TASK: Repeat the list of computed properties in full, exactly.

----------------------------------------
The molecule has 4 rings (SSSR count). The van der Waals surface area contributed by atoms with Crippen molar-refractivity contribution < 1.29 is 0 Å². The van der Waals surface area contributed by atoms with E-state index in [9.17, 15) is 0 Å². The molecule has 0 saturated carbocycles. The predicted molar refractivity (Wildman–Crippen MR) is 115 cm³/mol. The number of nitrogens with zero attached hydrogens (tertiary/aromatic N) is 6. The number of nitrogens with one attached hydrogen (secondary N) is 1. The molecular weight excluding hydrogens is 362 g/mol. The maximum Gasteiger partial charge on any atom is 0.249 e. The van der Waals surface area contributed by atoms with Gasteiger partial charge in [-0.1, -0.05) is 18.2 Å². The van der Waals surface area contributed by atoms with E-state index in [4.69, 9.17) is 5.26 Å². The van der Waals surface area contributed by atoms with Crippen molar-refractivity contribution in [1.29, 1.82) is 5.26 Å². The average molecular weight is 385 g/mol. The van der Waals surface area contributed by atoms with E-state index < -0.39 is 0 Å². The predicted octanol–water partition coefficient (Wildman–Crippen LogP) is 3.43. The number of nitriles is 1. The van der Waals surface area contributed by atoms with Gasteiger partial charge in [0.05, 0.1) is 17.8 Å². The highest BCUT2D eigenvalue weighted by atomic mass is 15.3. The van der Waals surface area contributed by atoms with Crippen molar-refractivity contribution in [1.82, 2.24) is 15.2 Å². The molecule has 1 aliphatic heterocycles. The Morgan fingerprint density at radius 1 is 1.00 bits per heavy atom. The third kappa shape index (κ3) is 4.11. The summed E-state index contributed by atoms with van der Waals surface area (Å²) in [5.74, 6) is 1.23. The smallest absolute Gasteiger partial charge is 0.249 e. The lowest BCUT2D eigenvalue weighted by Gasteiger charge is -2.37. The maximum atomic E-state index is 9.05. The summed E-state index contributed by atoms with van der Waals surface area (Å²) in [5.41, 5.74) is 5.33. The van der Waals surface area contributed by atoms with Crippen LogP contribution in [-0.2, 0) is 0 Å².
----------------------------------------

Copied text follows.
The molecule has 4 rings (SSSR count). The van der Waals surface area contributed by atoms with Crippen molar-refractivity contribution < 1.29 is 0 Å². The van der Waals surface area contributed by atoms with E-state index in [9.17, 15) is 0 Å². The molecule has 0 saturated carbocycles. The predicted molar refractivity (Wildman–Crippen MR) is 115 cm³/mol. The number of nitrogens with zero attached hydrogens (tertiary/aromatic N) is 6. The number of nitrogens with one attached hydrogen (secondary N) is 1. The molecular weight excluding hydrogens is 362 g/mol. The maximum Gasteiger partial charge on any atom is 0.249 e. The van der Waals surface area contributed by atoms with Gasteiger partial charge in [-0.1, -0.05) is 18.2 Å². The van der Waals surface area contributed by atoms with E-state index in [4.69, 9.17) is 5.26 Å². The van der Waals surface area contributed by atoms with Crippen molar-refractivity contribution in [1.29, 1.82) is 5.26 Å². The average molecular weight is 385 g/mol. The van der Waals surface area contributed by atoms with E-state index < -0.39 is 0 Å². The predicted octanol–water partition coefficient (Wildman–Crippen LogP) is 3.43. The number of nitriles is 1. The van der Waals surface area contributed by atoms with Gasteiger partial charge in [0.05, 0.1) is 17.8 Å². The highest BCUT2D eigenvalue weighted by atomic mass is 15.3. The van der Waals surface area contributed by atoms with Crippen molar-refractivity contribution in [1.82, 2.24) is 15.2 Å². The molecule has 1 aliphatic heterocycles. The Morgan fingerprint density at radius 1 is 1.00 bits per heavy atom. The third kappa shape index (κ3) is 4.11. The summed E-state index contributed by atoms with van der Waals surface area (Å²) in [5.74, 6) is 1.23. The smallest absolute Gasteiger partial charge is 0.249 e. The lowest BCUT2D eigenvalue weighted by Gasteiger charge is -2.37. The maximum atomic E-state index is 9.05. The summed E-state index contributed by atoms with van der Waals surface area (Å²) in [5.41, 5.74) is 5.33. The van der Waals surface area contributed by atoms with Crippen LogP contribution in [-0.2, 0) is 0 Å².